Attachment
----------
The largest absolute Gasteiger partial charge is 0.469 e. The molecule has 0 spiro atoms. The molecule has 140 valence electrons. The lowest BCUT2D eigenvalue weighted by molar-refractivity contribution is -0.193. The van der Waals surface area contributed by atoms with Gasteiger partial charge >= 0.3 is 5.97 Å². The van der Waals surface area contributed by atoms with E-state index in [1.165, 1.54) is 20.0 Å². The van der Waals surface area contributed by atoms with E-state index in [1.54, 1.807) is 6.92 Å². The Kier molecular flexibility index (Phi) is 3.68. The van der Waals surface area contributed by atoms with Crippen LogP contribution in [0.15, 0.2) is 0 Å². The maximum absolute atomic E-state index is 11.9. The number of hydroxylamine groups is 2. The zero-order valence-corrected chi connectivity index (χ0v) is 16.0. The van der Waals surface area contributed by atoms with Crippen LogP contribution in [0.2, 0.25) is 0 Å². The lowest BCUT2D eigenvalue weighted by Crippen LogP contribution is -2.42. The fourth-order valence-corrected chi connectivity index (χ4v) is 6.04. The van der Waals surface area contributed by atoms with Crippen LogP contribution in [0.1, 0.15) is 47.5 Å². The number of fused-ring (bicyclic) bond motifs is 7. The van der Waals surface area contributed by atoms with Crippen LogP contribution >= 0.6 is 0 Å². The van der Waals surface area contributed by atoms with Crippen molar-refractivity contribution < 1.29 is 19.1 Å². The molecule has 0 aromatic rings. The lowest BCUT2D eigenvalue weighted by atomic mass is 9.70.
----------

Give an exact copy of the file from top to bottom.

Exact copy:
The largest absolute Gasteiger partial charge is 0.469 e. The molecule has 0 spiro atoms. The molecule has 140 valence electrons. The lowest BCUT2D eigenvalue weighted by molar-refractivity contribution is -0.193. The van der Waals surface area contributed by atoms with Gasteiger partial charge >= 0.3 is 5.97 Å². The van der Waals surface area contributed by atoms with E-state index in [1.165, 1.54) is 20.0 Å². The van der Waals surface area contributed by atoms with E-state index in [1.54, 1.807) is 6.92 Å². The Kier molecular flexibility index (Phi) is 3.68. The van der Waals surface area contributed by atoms with Crippen LogP contribution in [0.15, 0.2) is 0 Å². The maximum absolute atomic E-state index is 11.9. The number of hydroxylamine groups is 2. The zero-order valence-corrected chi connectivity index (χ0v) is 16.0. The van der Waals surface area contributed by atoms with Crippen LogP contribution in [0.2, 0.25) is 0 Å². The lowest BCUT2D eigenvalue weighted by Crippen LogP contribution is -2.42. The fourth-order valence-corrected chi connectivity index (χ4v) is 6.04. The van der Waals surface area contributed by atoms with Crippen LogP contribution in [0.1, 0.15) is 47.5 Å². The number of fused-ring (bicyclic) bond motifs is 7. The van der Waals surface area contributed by atoms with Crippen LogP contribution >= 0.6 is 0 Å². The van der Waals surface area contributed by atoms with Crippen molar-refractivity contribution < 1.29 is 19.1 Å². The molecule has 0 aromatic rings. The lowest BCUT2D eigenvalue weighted by atomic mass is 9.70.